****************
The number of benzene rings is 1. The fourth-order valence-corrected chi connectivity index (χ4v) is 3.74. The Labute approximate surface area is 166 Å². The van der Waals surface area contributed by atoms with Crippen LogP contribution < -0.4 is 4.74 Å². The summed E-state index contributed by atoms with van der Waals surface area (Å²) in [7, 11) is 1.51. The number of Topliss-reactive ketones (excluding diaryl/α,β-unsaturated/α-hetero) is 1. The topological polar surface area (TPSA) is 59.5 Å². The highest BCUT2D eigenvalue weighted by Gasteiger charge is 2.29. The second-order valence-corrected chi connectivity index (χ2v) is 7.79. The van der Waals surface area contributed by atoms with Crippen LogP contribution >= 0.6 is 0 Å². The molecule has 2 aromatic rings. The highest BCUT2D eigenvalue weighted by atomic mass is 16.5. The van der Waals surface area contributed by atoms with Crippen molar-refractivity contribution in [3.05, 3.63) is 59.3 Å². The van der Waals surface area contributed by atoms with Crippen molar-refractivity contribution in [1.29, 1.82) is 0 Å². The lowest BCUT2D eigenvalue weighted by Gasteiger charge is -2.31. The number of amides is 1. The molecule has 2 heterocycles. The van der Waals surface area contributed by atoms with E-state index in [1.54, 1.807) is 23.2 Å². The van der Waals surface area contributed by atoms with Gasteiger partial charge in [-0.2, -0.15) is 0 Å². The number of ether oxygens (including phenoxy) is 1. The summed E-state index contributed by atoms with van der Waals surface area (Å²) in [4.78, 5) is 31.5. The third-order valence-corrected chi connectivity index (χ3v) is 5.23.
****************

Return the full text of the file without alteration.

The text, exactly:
The number of benzene rings is 1. The fourth-order valence-corrected chi connectivity index (χ4v) is 3.74. The Labute approximate surface area is 166 Å². The van der Waals surface area contributed by atoms with Crippen LogP contribution < -0.4 is 4.74 Å². The summed E-state index contributed by atoms with van der Waals surface area (Å²) in [7, 11) is 1.51. The number of Topliss-reactive ketones (excluding diaryl/α,β-unsaturated/α-hetero) is 1. The topological polar surface area (TPSA) is 59.5 Å². The highest BCUT2D eigenvalue weighted by Gasteiger charge is 2.29. The second-order valence-corrected chi connectivity index (χ2v) is 7.79. The van der Waals surface area contributed by atoms with Crippen LogP contribution >= 0.6 is 0 Å². The molecule has 2 aromatic rings. The highest BCUT2D eigenvalue weighted by atomic mass is 16.5. The van der Waals surface area contributed by atoms with Crippen molar-refractivity contribution in [3.05, 3.63) is 59.3 Å². The van der Waals surface area contributed by atoms with Crippen molar-refractivity contribution in [1.29, 1.82) is 0 Å². The lowest BCUT2D eigenvalue weighted by Gasteiger charge is -2.31. The number of amides is 1. The molecule has 2 heterocycles. The van der Waals surface area contributed by atoms with E-state index in [1.54, 1.807) is 23.2 Å². The van der Waals surface area contributed by atoms with Gasteiger partial charge in [-0.2, -0.15) is 0 Å². The number of ether oxygens (including phenoxy) is 1. The summed E-state index contributed by atoms with van der Waals surface area (Å²) in [4.78, 5) is 31.5. The third-order valence-corrected chi connectivity index (χ3v) is 5.23.